Independent SAGE warns that it is not safe to relax social distancing rules for indoor settings and that the government’s proposal to reduce to 1 metre will ‘effectively end’ social distancing in Britain.
- Risk of transmission still too high to reduce social distancing rules indoors, say committee of leading scientists chaired by former Chief Scientific Adviser, Sir David King
- Impending government announcement expected on Tuesday to pave way to open offices, restaurants and pubs too soon, say scientists
- Independent SAGE says ‘crucial’ government publishes evidence behind decision so public, parents and businesses can make own decisions
- Daily number of new cases still too high, evidence needed that it has dropped to much less than 1,000 a day before relaxing rules
- Reducing the measure to 1 metre indoors will ‘effectively end’ social distancing measures
- BME and low-paid groups most as risk as higher proportion unable to work from home
- Government ignoring advice of own SAGE committee which recommends keeping 2 metre rule
- No way of containing outbreaks without functioning contact tracing system in place
- Risk greatest indoors – 97% of superspreading events occurring in indoor spaces
The Sunday Telegraph reports that the government plans to announce reducing the social distancing limits from 2 metres to 1 metre on Tuesday if people take additional measures such as wearing a mask. But the committee, chaired by former Chief Scientific Adviser, Sir David King, say that transmission of virus in the country is still too high and that it is not safe to do so.
It publishes a review of the scientific evidence today and says that reducing to 1 metre indoors will mean the end of social distancing measures in Britain as it effectively messages a ‘return to normal’.
Until there is evidence that infections have dropped to much fewer than 1,000 cases a day, it says it is not safe in indoor spaces particularly in restaurants, bars, or workplaces where it notes, people tend to lean toward each other when they speak.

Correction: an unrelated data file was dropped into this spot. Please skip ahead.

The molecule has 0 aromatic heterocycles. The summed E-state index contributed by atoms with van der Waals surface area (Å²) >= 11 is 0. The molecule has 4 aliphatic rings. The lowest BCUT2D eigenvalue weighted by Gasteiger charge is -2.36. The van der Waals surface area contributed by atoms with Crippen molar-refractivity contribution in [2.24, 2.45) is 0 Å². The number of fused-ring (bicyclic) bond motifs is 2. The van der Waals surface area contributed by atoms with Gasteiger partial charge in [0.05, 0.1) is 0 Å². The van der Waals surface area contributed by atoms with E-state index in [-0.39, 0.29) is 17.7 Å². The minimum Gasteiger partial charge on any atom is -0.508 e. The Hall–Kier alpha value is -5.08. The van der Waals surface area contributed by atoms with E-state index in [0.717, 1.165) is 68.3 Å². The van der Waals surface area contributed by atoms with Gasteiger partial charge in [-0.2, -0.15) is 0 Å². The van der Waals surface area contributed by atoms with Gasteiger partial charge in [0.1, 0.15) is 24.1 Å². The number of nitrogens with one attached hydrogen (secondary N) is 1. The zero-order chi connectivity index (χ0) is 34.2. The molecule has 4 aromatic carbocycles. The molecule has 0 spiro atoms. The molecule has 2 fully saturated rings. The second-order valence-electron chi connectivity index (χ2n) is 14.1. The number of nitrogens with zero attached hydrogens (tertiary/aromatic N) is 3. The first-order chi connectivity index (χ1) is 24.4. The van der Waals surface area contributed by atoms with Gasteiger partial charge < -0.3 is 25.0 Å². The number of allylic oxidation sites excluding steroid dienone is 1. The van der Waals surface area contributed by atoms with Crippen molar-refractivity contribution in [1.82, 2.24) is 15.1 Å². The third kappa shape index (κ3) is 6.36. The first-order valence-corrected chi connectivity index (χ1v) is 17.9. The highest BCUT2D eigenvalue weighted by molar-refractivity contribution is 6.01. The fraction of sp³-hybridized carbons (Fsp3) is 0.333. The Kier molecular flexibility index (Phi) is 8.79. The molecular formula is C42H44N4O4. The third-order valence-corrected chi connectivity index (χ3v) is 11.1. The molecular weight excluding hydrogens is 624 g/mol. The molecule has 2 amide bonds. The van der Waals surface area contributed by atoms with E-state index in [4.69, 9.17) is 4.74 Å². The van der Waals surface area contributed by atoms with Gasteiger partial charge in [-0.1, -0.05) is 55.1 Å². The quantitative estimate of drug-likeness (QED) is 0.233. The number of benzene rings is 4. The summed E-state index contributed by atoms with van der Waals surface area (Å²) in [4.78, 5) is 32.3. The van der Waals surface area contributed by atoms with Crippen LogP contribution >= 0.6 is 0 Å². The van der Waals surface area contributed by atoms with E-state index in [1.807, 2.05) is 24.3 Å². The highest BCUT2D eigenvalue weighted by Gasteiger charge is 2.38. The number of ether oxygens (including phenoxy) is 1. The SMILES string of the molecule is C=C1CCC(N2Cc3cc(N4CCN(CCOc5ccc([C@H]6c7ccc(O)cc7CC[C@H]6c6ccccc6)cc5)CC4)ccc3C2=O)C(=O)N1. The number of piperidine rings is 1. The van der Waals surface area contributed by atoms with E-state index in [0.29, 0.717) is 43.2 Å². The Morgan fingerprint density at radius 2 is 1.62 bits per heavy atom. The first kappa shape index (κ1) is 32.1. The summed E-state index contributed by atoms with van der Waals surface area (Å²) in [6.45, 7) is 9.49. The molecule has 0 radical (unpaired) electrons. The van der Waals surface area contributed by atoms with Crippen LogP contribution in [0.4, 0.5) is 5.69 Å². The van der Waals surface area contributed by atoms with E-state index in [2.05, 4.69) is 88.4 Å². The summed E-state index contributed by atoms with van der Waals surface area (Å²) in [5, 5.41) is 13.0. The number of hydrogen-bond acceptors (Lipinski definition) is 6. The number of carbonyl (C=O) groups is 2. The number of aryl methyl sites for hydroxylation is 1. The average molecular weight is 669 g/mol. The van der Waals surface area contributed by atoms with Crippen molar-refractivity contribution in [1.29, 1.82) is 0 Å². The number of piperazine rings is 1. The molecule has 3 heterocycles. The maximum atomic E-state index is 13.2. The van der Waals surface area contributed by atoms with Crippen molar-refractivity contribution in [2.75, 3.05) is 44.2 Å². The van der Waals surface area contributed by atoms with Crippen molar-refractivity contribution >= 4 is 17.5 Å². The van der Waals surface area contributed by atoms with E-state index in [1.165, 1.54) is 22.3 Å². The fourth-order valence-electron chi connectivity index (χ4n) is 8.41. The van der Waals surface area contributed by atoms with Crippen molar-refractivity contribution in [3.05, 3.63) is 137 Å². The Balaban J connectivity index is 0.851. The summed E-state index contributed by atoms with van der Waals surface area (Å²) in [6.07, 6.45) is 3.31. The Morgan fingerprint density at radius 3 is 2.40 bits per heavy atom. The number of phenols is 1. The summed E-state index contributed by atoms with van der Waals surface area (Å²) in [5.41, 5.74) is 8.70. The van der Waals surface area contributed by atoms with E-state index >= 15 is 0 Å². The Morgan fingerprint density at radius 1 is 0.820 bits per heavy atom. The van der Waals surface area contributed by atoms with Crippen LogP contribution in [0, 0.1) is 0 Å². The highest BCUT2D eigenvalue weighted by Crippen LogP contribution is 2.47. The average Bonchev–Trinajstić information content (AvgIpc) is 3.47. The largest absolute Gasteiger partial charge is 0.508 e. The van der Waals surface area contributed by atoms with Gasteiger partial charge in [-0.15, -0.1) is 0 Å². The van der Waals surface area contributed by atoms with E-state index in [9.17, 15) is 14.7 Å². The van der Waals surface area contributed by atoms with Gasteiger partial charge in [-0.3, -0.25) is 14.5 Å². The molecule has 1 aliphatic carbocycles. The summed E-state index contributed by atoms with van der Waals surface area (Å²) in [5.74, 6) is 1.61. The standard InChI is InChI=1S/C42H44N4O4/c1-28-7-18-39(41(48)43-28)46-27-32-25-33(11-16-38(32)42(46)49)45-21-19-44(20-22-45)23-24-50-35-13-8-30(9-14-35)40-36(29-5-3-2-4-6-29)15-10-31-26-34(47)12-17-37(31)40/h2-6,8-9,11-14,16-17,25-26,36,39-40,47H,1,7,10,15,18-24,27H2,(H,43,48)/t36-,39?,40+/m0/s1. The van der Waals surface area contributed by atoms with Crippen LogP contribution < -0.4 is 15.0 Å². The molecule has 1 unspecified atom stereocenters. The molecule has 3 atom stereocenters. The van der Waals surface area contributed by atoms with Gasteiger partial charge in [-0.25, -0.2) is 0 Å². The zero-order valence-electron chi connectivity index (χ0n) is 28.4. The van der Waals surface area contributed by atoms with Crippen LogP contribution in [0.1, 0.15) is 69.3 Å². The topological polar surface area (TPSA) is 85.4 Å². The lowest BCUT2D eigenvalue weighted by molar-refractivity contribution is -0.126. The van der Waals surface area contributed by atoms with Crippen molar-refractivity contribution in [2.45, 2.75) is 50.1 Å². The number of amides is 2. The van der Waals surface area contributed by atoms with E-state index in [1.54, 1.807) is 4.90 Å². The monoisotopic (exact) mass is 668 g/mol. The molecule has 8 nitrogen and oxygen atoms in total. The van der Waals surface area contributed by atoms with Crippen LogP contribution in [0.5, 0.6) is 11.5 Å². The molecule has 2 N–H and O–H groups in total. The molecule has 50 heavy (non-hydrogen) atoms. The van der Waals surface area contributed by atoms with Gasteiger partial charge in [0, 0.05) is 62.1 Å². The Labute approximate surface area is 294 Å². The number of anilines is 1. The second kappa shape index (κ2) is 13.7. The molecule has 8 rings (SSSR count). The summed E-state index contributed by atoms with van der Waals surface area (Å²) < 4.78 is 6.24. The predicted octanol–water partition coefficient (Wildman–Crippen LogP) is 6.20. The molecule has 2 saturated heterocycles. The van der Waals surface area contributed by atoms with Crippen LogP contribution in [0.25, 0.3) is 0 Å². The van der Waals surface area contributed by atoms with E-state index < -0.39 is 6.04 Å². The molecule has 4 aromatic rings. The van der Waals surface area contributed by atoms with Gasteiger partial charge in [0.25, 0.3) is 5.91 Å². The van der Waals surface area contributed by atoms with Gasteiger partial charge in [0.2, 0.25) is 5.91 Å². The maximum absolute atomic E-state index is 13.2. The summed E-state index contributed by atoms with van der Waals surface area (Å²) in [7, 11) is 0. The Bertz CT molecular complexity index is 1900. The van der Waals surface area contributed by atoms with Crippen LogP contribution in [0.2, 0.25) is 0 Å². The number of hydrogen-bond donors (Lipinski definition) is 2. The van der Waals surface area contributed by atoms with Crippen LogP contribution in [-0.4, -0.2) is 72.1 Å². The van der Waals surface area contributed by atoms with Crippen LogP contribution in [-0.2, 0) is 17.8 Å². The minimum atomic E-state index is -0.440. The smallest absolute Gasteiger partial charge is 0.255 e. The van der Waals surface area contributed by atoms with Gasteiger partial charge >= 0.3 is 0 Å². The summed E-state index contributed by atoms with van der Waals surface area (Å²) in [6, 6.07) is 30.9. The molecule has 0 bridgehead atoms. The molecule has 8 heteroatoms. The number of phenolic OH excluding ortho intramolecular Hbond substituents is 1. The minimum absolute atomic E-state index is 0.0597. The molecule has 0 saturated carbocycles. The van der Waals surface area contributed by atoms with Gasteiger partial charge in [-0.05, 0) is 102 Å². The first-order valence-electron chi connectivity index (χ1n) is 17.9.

It says the government is ignoring the advice from its own SAGE committee and that it is now ‘crucial’ that the government publishes the underlying evidence behind the proposed change of rules as the public and businesses will now need to make their own risk assessment.
Changing the rule from 2 metres to 1 metre would see BME communities and low-paid workers put at most risk, the report notes, as a higher proportion will be unable to work from home and will be most exposed to the virus. ‘Reducing distancing will make these populations less safe, running the danger of making already stark health inequalities much worse.’
The change will heighten the risk of further outbreaks which at present there is no way of effectively containing, the report says, with widespread acknowledgement that the government’s contract tracing system is not ‘fit for purpose’. The government has failed to acknowledge the findings of Independent SAGE’s previous report about ‘Test & Trace’ nor has it produced the evidence the committee has asked for.
The report assesses the risk of virus transmission to be far higher indoors and notes that 97% of ‘superspreader events’ globally have occurred in indoor settings.
Sir David King, former Chief Scientific Adviser, said: ‘It is extremely concerning that the government appears to have decided to ignore the scientific advice of its own SAGE committee. That quite clearly says it it is soon to reduce the distance from 2 metres to 1 mature.. Independent SAGE has done its own review of the available evidence and we agree with SAGE’s conclusion.
‘The rate of infection is still far too high to consider this even with mitigating measures. There are more 1,000 new cases a day and still no functioning tracing system. It is vital that the government releases the evidence it has used to make this decision.’
Stephen Reicher, Professor of Social Psychology at the University of St Andrews said: ‘It is too soon to reduce social distancing from 2 metres to 1 metre. The proposed reduction will have behavioural consequences and, in effect, dump the concept of distancing altogether. It sends a ‘back to normal’ signal when we are still in the middle of a deadly pandemic.
‘We need to remain more on guard than ever. And it is crucial that we see the full evidence being used by the government to override the scientific advice from its own SAGE committee.’